Forest fire separates leopard from her cub, experts doubt its survival

Forest fire separates leopard from her cub, experts doubt its survival

11 April 2018

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INDIA – The big cat strayed into Satara city after locals set land on fire. A loud cracker scared her away, leaving the cub behind

Despite taking several measures, incidents of man-animal conflict continue to occur in various regions. In yet another shocking incident that came to light, a 11-month-old leopard cub got separated from its mother.

The leopard family was repeatedly sighted near Ajinkya Tara fort in Satara. But after the locals set a forest on fire to clear the land, the animals moved in the direction of the city.

Narrating the entire incident, Amit Sayeed, president, Wildlife Protection and Research Society, said, “Since the past few days, five adult leopards and four cubs were regularly sighted in the area. After a fire on the hill, a female leopard along with her two cubs moved closer to the city. When the animals reached closer to human habitat, a huge crowd gathered to catch a glimpse. This was when the big cat was trying to look for a place to relocate her cubs. While she managed to relocate one of her cubs, she ended up losing the other after a loud burst of cracker shooed her away.”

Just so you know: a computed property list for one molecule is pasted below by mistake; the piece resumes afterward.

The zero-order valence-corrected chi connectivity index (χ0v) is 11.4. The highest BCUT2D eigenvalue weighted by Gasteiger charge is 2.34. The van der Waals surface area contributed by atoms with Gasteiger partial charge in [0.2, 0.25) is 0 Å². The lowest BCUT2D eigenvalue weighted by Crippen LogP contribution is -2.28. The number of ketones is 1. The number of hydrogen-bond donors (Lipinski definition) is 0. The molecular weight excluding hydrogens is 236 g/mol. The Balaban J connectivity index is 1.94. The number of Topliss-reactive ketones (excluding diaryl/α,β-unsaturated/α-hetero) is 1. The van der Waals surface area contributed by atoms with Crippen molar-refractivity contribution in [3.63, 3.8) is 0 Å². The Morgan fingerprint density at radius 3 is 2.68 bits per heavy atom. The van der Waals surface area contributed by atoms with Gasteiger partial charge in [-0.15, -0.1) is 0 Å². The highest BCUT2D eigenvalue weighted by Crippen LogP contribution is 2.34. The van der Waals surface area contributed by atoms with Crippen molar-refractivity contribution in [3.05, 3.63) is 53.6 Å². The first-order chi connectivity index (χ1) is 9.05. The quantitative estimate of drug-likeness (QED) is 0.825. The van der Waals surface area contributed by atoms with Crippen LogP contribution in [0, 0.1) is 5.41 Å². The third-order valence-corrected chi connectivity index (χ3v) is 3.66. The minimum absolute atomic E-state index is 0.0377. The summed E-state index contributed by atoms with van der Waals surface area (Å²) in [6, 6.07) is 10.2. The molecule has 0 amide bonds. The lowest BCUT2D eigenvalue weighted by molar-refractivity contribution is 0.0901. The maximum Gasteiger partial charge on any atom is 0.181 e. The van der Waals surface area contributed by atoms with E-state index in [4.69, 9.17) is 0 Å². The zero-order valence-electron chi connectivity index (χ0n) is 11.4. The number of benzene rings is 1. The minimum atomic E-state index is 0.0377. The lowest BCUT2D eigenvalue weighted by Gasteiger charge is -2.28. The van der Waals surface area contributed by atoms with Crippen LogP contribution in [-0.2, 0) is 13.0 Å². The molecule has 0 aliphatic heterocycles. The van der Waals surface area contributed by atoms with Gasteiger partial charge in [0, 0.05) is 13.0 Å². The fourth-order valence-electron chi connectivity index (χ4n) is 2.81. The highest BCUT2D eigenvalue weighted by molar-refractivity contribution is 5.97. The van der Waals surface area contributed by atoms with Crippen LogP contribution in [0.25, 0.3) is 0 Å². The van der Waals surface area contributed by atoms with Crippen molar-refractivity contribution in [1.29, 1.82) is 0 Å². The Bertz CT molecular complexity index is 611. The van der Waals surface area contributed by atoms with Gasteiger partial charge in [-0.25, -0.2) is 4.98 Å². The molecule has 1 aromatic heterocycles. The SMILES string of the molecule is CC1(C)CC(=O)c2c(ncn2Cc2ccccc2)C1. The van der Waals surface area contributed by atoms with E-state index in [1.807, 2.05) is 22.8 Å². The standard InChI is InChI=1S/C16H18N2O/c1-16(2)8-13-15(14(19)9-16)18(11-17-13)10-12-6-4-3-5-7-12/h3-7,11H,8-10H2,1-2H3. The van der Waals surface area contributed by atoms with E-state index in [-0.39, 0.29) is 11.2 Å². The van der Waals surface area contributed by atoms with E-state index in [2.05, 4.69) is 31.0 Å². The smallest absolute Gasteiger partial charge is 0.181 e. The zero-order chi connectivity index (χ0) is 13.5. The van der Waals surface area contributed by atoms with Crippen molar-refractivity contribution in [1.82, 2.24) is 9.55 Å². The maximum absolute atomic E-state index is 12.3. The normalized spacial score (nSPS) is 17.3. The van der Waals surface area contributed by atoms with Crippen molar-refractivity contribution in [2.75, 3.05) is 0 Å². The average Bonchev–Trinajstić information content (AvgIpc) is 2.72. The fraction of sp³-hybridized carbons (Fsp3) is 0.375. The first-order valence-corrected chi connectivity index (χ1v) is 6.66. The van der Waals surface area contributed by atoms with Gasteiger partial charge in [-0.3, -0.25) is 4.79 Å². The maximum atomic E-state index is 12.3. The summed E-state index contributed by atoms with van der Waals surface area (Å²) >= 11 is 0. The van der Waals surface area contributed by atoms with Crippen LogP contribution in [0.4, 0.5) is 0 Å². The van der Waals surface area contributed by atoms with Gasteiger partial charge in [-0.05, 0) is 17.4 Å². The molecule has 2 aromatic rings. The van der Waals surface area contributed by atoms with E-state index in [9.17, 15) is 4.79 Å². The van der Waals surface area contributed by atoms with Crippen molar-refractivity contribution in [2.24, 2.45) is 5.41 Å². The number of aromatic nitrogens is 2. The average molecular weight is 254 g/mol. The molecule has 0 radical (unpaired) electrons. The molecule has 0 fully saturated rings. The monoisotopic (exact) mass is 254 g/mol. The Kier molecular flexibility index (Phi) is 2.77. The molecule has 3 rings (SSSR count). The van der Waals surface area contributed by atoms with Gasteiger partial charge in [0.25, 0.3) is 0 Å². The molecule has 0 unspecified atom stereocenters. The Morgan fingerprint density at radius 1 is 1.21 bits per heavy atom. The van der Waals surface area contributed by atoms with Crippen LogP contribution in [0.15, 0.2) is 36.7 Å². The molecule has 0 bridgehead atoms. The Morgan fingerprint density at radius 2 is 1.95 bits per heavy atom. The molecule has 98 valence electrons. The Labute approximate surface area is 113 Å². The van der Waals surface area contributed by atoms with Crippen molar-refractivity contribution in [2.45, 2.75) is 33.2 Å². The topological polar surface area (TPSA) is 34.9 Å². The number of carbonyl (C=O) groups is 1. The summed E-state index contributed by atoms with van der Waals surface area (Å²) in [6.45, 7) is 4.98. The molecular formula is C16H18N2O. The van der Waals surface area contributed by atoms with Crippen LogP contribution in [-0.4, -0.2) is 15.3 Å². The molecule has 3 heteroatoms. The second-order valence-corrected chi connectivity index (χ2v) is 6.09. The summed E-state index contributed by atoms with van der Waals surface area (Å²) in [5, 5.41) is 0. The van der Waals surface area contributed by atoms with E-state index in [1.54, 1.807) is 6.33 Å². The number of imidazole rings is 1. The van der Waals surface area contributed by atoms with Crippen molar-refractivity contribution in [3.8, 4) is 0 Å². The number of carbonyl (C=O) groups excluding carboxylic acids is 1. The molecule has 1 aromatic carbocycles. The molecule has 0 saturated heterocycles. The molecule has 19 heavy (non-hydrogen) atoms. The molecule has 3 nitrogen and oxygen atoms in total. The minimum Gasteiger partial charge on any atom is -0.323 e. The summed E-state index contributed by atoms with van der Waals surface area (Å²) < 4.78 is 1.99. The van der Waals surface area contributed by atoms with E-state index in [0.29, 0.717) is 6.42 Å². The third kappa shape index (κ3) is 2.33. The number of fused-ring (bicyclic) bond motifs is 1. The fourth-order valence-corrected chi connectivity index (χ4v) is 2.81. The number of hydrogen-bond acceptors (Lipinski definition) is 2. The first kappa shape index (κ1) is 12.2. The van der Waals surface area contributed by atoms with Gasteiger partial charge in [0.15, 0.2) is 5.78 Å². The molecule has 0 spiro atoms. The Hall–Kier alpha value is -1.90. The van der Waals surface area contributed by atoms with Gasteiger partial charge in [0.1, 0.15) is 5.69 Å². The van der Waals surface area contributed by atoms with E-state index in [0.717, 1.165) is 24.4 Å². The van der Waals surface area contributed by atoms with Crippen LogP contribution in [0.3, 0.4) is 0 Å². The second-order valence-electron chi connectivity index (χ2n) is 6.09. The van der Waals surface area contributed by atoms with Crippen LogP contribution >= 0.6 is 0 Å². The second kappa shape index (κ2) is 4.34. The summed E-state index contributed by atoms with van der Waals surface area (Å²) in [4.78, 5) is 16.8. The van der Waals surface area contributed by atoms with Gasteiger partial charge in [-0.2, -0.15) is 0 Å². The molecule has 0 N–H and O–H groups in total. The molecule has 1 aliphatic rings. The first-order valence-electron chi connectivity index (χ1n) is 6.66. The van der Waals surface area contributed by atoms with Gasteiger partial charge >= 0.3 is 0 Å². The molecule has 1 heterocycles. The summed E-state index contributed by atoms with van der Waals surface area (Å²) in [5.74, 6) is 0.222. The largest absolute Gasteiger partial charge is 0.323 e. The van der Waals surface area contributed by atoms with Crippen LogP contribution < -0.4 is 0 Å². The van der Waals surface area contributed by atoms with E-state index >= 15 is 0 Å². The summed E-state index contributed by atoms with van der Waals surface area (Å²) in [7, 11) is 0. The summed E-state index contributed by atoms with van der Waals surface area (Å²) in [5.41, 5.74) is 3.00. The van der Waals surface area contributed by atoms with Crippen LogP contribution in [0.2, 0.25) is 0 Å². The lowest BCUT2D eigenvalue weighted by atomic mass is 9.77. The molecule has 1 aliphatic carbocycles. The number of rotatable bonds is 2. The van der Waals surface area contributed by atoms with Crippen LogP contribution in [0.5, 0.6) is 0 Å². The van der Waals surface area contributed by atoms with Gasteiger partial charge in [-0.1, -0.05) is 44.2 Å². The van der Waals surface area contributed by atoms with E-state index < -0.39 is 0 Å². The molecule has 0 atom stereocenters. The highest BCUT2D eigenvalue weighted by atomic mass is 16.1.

After this incident that occurred some 10 days ago, the residents set another patch of land on fire to scare the leopards away without understanding the consequences on the wildlife.

Sayeed continued, “Due to the huge fire in the area, the leopards have lost their habitat to hide. This lack of awareness among the residents can prove fatal and such incidents can only result in more number of man-animal conflicts.”

Experts feel that if the cub is not reunited with the leopard, there is a bleak chance of its survival as it is only 11months old.

Talking to Mirror, wildlife expert Vidya Athreya said, “I think the leopard will return to the same location in search of the cub. These animals ensure that their offspring are safe and never abandon them. What worries me is that the cub is too young to survive on its own. In fact until two years of age, leopard cubs cannot survive independently. I hope the cub is reunited with the mother.”

Meanwhile, officials from the forest department tried locating the cub but in vain.

Anil Anjankar, deputy conservator of forests, Satara division, said, “The leopard left the hilly region due to the forest fire. When we learned about the sighting, we tried to trap the animal but failed. Later we found out that the leopard left with one of its cub. We are suspecting that the other one has also been taken by the animal later.”

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